Liverpool’s Active City initiative
The city of Liverpool launched in 2005 a comprehensive program to promote physical activity. It aims to be the most active city in the UK by 2021.
John Marsden, Liezel Hurter, Lynne M. Boddy, Zoe R. Knowles and Keith P. George
Physical Activity Exchange, Research Institute for Sport and Exercise Sciences, Liverpool John Moores University.
On behalf Active Well-being Initiative (Lausanne, Switzerland)
Liverpool is a city of c.450 000 people in the north-west of the United Kingdom. In the late 20th Century, Liverpool was the most impoverished city in the UK with high rates of non-communicable diseases (NCDs) and severe health inequalities. During the 1990’s the local city government, Liverpool City Council (LCC) together with Liverpool John Moores University completed a range of surveillance and intervention studies to assess how physically active certain groups of the Liverpool population were and what, if any, other health consequences may be associated with reduced levels of physical activity. For example, the SportsLinx project provided stark evidence of decreasing levels of fitness and rising levels of obesity in children
This evidence-base then informed strategy, policy and practice as the city took a bold step towards tackling the declining levels of physical activity and associated health and social challenges. Liverpool City Council (LLC) recognised that the combined challenges of; (1) rising levels of physical inactivity, and (2) an urban setting provided a new challenge for physical activity promotion. In 2005, Liverpool Active City (LAC) was launched with a clear mission to tackle the issue of physical inactivity, the associated high burden of NCDs and other social issues.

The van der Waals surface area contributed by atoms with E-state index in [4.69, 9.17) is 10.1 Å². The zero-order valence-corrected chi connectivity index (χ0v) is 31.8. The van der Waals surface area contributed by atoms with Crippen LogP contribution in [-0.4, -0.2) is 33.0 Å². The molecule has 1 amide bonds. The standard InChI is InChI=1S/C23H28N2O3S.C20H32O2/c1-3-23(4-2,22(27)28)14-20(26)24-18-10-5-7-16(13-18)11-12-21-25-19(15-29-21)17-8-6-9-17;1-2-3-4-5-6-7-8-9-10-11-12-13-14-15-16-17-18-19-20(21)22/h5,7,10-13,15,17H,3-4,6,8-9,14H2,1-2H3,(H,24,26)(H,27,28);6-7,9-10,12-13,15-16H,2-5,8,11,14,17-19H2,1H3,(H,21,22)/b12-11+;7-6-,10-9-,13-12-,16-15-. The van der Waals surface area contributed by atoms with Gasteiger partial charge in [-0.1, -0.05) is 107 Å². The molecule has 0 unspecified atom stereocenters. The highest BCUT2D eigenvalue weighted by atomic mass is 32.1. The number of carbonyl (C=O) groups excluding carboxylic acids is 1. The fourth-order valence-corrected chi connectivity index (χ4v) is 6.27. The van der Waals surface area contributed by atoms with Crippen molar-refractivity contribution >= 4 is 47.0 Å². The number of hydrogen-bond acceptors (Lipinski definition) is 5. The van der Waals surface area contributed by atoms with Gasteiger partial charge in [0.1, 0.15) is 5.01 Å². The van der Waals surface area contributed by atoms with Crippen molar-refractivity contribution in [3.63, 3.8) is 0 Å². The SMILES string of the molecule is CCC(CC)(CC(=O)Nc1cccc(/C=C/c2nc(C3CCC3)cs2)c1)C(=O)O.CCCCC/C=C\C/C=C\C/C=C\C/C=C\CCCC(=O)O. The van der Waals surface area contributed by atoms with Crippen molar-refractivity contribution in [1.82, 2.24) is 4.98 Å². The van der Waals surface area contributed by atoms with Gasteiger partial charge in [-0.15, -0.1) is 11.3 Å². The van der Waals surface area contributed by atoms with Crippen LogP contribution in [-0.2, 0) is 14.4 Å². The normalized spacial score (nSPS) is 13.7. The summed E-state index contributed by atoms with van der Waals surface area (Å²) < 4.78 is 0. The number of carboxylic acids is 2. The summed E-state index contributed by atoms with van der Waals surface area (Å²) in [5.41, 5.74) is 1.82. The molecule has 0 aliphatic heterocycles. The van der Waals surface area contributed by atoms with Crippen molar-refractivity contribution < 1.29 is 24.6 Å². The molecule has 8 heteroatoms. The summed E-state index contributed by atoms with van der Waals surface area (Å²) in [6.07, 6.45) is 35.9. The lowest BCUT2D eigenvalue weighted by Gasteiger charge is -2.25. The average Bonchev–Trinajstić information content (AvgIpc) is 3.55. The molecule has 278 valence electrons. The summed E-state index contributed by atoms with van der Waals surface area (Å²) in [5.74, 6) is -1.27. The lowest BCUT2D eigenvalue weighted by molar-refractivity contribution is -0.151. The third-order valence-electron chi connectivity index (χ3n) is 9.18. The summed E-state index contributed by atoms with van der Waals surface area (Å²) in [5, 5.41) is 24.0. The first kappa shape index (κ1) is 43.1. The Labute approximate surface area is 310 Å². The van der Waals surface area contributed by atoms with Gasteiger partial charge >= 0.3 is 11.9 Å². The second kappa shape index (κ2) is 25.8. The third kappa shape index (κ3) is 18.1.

LAC was a collaborative effort between LCC and Liverpool Primary Care Trust, together with a team of academic experts from Liverpool John Moores University and community partners within an Alliance. LAC integrated all aspects of physical activity and brought together associated partners, including those from sport, leisure services, transport and the community such as park management and schools. Key to the delivery of LAC was the co-ordination of existing activities and resources within the city and developing new interventions, all housed under the LAC brand.
The 2005 LAC saw innovative programmes running successfully across the city and which were robustly evaluated. The A-CLASS (Active City of Liverpool, Active Schools and SportsLinx Project and Active Play programmes were examples of theory-driven intervention studies that were evaluated using a range of cutting-edge methodologies.
The long track record of planning, activity and success now places Liverpool as an advisory city for the new Global Active City movement, led by the Active Well-being Initiative. Liverpool is aiming to become one of the first cities to achieve Global Active City certification as a symbol of the city’s continued commitment to physical activity promotion. The LAC legacy also continues through a new strategy. Its bold vision is for “Liverpool to become the most active City in England by 2021, inspiring and enabling people who live and work in Liverpool to be active every day for life”.